Wednesday, November 20, 2013
"The Broken Circle Breakdown": an eclectic, asynchronous tragedy, where Flanders looks like Texas
“The Broken Circle Breakdown”, by Felix von Groeningen, is a curious film from Belgium, tragic and comic at the same time, and an homage to some other eclectic films usually viewed as belonging to other genres. These other films might include “The Tree of Life”, “Judas Kiss”, “Mr. Nobody”, and, on the other hand, “Sweet Home Alabama”. Sometimes, especially in the outdoor farm scenes involving images like black birds flying into windows and dropping, or dogs chasing roosters, I wondered if this were flat, low-country Flanders, or if it were Texas ranch country instead, especially with all the country music the married couple sings.
The couple is Didier (Johan Heldenbergh) and Elise (Verle Baetens). Didier (“Monroe”) is the romantic atheist and cowboy, who, toward the end of the film, gives a speech decrying religion, slamming George W. Bush his faith-based denial of stem-cell research (with the speech about a decent society’s crossing moral lines, with allusion to the Holocaust), to which he attributes the tragedy that befalls the couple’s young daughter, despite Europe’s more liberal stand on the matter. Elise (“Alabama”) is religious, but one could not guess that from the plethora of tattoos all over her body. There’s even one scene where, working as a tattoo artist, she decorates the outer forearm of a man, which would have been shaved for the procedure.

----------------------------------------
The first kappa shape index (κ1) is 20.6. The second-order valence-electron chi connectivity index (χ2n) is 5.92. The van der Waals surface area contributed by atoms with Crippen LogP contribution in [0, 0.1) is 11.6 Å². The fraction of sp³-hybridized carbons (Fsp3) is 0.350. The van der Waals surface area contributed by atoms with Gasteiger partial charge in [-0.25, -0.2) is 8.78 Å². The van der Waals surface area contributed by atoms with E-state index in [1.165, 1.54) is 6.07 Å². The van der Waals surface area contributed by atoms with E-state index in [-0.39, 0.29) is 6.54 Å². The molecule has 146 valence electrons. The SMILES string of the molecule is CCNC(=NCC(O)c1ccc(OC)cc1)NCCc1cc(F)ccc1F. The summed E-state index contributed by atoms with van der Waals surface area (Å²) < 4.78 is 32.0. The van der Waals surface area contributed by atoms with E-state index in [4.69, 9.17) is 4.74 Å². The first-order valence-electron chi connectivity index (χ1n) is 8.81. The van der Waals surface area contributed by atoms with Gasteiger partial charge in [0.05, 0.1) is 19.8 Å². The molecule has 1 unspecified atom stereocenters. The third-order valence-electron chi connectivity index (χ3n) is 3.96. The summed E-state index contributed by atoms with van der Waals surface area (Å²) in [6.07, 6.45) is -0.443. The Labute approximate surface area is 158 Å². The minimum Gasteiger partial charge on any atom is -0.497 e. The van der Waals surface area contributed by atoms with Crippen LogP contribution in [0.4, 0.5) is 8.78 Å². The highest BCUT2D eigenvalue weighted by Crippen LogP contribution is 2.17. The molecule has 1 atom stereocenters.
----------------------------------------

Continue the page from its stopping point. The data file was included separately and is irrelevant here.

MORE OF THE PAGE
The couple is quite passionate, complete with female screams of ecstasy. This is the world of heterosexual marital sex as in the Song of Solomon. Yet, Didier is well aware that others are different, and in his speech condemns homophobia. The couple also shows plenty of bad habits. “Alabama” smokes, and did so during her pregnancy, but she blames her husband’s drinking for the tragedy. That gave him temporary jaundice, she says, and resulted somehow in her withdrawing breast feeding for their daughter.
The story is told out of sequence, as is common in existential science fiction films like a couple of those above – and this movie barely borders on sci-fi, at least in spirit. The tragedy of the daughter’s leukemia, the chemotherapy and side effects, and the bone marrow transplant, and then the final sudden end, come back and forth, mediating the tone of the film. This could have been a strictly medical drama, but it is never allowed to become that. Instead, it loops back to grief, and to the couple itself. There will be one more round of tragedy, which is not fair to give away.
There is one sequence of an encapsulated account of the 9/11 attacks and of Bush’s speaking about them at the end of the first day.
The official site (from Tribeca) is here.
Wikipedia attribution link for Belgium picture here. I was in the area once, in May 2001.
I saw this before a fair crowd Tuesday night at Landmark E Street in downtown Washington DC.